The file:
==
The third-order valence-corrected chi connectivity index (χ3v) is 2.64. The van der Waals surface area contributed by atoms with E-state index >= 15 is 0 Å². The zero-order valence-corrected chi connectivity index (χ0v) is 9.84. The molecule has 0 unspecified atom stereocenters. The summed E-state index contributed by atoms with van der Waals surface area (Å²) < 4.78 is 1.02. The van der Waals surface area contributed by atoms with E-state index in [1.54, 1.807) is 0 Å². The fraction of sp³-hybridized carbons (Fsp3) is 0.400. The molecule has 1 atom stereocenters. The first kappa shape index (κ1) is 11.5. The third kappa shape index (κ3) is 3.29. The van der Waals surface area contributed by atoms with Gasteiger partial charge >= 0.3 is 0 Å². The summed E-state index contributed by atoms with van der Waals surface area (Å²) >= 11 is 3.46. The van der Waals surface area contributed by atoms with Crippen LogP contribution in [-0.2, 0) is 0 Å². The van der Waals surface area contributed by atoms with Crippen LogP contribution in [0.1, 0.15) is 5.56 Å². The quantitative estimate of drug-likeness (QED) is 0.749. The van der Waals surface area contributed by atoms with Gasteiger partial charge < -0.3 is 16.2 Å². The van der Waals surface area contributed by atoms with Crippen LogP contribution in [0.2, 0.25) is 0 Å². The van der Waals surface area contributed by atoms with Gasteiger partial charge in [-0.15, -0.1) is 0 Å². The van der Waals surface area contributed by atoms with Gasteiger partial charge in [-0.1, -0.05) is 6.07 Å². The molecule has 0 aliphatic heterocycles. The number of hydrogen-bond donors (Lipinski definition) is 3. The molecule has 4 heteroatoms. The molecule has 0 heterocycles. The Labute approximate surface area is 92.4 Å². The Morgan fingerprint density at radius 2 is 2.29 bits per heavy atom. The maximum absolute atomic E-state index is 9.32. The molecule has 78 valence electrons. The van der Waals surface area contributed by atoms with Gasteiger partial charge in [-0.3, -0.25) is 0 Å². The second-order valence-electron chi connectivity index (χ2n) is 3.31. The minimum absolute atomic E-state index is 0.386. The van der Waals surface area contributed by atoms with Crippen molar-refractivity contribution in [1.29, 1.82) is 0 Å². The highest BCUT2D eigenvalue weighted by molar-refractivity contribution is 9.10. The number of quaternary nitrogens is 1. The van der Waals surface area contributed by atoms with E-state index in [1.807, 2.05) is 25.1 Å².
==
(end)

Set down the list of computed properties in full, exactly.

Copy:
The third-order valence-corrected chi connectivity index (χ3v) is 2.64. The van der Waals surface area contributed by atoms with E-state index >= 15 is 0 Å². The zero-order valence-corrected chi connectivity index (χ0v) is 9.84. The molecule has 0 unspecified atom stereocenters. The summed E-state index contributed by atoms with van der Waals surface area (Å²) < 4.78 is 1.02. The van der Waals surface area contributed by atoms with E-state index in [1.54, 1.807) is 0 Å². The fraction of sp³-hybridized carbons (Fsp3) is 0.400. The molecule has 1 atom stereocenters. The first kappa shape index (κ1) is 11.5. The third kappa shape index (κ3) is 3.29. The van der Waals surface area contributed by atoms with Gasteiger partial charge >= 0.3 is 0 Å². The summed E-state index contributed by atoms with van der Waals surface area (Å²) >= 11 is 3.46. The van der Waals surface area contributed by atoms with Crippen LogP contribution in [-0.2, 0) is 0 Å². The van der Waals surface area contributed by atoms with Crippen LogP contribution in [0.1, 0.15) is 5.56 Å². The quantitative estimate of drug-likeness (QED) is 0.749. The van der Waals surface area contributed by atoms with Gasteiger partial charge < -0.3 is 16.2 Å². The van der Waals surface area contributed by atoms with Crippen LogP contribution in [0.2, 0.25) is 0 Å². The van der Waals surface area contributed by atoms with Gasteiger partial charge in [-0.15, -0.1) is 0 Å². The van der Waals surface area contributed by atoms with Gasteiger partial charge in [-0.1, -0.05) is 6.07 Å². The molecule has 0 aliphatic heterocycles. The number of hydrogen-bond donors (Lipinski definition) is 3. The molecule has 4 heteroatoms. The molecule has 0 heterocycles. The Labute approximate surface area is 92.4 Å². The Morgan fingerprint density at radius 2 is 2.29 bits per heavy atom. The maximum absolute atomic E-state index is 9.32. The molecule has 78 valence electrons. The van der Waals surface area contributed by atoms with Gasteiger partial charge in [-0.3, -0.25) is 0 Å². The second-order valence-electron chi connectivity index (χ2n) is 3.31. The minimum absolute atomic E-state index is 0.386. The van der Waals surface area contributed by atoms with Crippen molar-refractivity contribution in [1.29, 1.82) is 0 Å². The highest BCUT2D eigenvalue weighted by molar-refractivity contribution is 9.10. The number of quaternary nitrogens is 1. The van der Waals surface area contributed by atoms with E-state index in [1.807, 2.05) is 25.1 Å².